I have uttered what I did not understand ...

Then Job answered the LORD and said: “I know that you can do all things, and that no purpose of yours can be thwarted. ‘Who is this that hides counsel without knowledge?’ Therefore I have uttered what I did not understand, things too wonderful for me, which I did not know. ‘Hear, and I will speak; I will question you, and you make it known to me.’ I had heard of you by the hearing of the ear, but now my eye sees you; therefore I despise myself, and repent in dust and ashes.” (Job 42:1-6 ESV)

These words had to have been music to divine ears. Job has come to himself and the relationship that he once had with God is being set right. Are there more beautiful words in all of literature than these? Words of repentance are the most majestic ones in any language. Job's words embody the phrase "I am sorry" and speak to the deep way that his dialog with God has changed him. In the end only God can bring beauty out of the ash heap of our pain and our grief.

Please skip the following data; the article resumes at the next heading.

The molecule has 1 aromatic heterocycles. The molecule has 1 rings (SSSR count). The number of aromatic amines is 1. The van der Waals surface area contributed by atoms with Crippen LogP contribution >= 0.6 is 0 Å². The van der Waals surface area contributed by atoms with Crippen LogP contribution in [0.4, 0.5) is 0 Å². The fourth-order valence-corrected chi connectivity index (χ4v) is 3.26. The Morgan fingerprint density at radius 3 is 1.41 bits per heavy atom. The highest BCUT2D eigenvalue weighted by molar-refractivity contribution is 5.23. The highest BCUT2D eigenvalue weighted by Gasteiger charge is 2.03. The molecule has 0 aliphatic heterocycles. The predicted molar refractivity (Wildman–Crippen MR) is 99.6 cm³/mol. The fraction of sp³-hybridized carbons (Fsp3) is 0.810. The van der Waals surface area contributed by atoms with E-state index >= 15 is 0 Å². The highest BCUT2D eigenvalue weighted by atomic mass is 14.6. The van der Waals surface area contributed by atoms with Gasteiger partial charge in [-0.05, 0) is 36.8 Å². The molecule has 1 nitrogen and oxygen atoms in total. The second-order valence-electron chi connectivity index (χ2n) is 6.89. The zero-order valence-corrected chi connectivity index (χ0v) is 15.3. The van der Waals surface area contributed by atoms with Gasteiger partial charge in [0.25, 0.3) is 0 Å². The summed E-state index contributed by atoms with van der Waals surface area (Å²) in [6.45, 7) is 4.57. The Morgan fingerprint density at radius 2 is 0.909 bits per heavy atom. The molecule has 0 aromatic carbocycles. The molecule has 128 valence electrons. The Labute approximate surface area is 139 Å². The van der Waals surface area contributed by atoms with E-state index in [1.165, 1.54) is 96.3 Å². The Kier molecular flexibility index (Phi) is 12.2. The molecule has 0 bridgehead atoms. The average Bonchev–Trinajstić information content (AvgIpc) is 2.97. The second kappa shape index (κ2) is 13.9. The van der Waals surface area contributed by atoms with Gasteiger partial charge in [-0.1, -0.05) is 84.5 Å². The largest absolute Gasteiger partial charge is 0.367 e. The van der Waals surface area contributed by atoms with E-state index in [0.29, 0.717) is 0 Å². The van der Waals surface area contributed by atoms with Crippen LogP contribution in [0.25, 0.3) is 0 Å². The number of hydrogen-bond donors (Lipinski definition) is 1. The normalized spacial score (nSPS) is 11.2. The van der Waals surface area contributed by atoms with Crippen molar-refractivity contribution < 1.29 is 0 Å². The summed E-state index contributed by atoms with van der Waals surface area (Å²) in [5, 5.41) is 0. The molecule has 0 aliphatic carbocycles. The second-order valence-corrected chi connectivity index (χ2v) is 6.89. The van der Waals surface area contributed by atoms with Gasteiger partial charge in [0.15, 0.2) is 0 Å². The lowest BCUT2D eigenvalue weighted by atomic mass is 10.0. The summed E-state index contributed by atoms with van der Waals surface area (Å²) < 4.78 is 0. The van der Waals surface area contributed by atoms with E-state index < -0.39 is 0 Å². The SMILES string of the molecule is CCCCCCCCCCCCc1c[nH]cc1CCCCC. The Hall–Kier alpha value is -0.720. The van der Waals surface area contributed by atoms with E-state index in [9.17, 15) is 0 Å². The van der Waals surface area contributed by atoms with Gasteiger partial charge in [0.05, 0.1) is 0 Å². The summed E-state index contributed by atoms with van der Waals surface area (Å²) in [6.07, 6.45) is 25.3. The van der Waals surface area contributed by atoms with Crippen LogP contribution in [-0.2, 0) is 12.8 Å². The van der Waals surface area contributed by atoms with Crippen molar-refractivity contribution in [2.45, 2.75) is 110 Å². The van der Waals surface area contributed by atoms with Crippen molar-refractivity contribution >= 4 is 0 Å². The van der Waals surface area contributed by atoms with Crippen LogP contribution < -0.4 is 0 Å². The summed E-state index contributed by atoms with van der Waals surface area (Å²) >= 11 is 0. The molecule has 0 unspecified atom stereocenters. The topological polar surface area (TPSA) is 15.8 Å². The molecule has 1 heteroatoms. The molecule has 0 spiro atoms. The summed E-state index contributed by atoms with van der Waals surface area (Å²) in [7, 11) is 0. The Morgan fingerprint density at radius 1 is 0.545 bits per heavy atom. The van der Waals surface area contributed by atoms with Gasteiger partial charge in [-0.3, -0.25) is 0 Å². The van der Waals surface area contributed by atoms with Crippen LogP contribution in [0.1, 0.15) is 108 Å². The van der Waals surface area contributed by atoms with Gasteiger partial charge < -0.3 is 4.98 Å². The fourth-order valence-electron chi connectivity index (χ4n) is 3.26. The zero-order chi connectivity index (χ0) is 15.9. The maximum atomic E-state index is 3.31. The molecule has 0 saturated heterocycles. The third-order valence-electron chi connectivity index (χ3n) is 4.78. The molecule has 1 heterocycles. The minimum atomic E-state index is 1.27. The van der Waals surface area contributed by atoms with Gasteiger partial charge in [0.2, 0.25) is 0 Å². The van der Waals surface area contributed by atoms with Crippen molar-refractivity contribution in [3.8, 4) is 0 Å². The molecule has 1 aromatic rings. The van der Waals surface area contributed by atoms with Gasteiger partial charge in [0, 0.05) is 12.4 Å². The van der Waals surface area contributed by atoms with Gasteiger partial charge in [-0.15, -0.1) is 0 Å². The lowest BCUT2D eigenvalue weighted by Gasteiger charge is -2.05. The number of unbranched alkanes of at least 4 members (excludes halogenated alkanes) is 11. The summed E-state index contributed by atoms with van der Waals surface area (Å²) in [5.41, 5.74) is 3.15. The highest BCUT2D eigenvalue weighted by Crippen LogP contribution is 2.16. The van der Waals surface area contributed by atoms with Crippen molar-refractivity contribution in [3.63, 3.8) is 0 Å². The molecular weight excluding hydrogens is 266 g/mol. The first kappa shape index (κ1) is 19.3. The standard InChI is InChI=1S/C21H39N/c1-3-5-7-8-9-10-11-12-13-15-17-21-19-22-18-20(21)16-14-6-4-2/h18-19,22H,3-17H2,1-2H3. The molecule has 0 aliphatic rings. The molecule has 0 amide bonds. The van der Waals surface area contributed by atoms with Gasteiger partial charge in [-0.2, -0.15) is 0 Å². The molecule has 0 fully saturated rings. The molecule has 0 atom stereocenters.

I find myself today in such a place. This month marks the fifth anniversary of Ann's horrible physical relapse that placed her in a motorized wheelchair. As I look back over the years I find that my theology of healing and of pain has substantially changed. I think that this change has caused my relationship to God to be healthier - I do not obsess as much about things that I have no control over. That said, I still long for God to appear to me the way that He did to Job.

Like Job, I often utter what I do not understand Lord. I repent. Open my eyes. Help me to see you.

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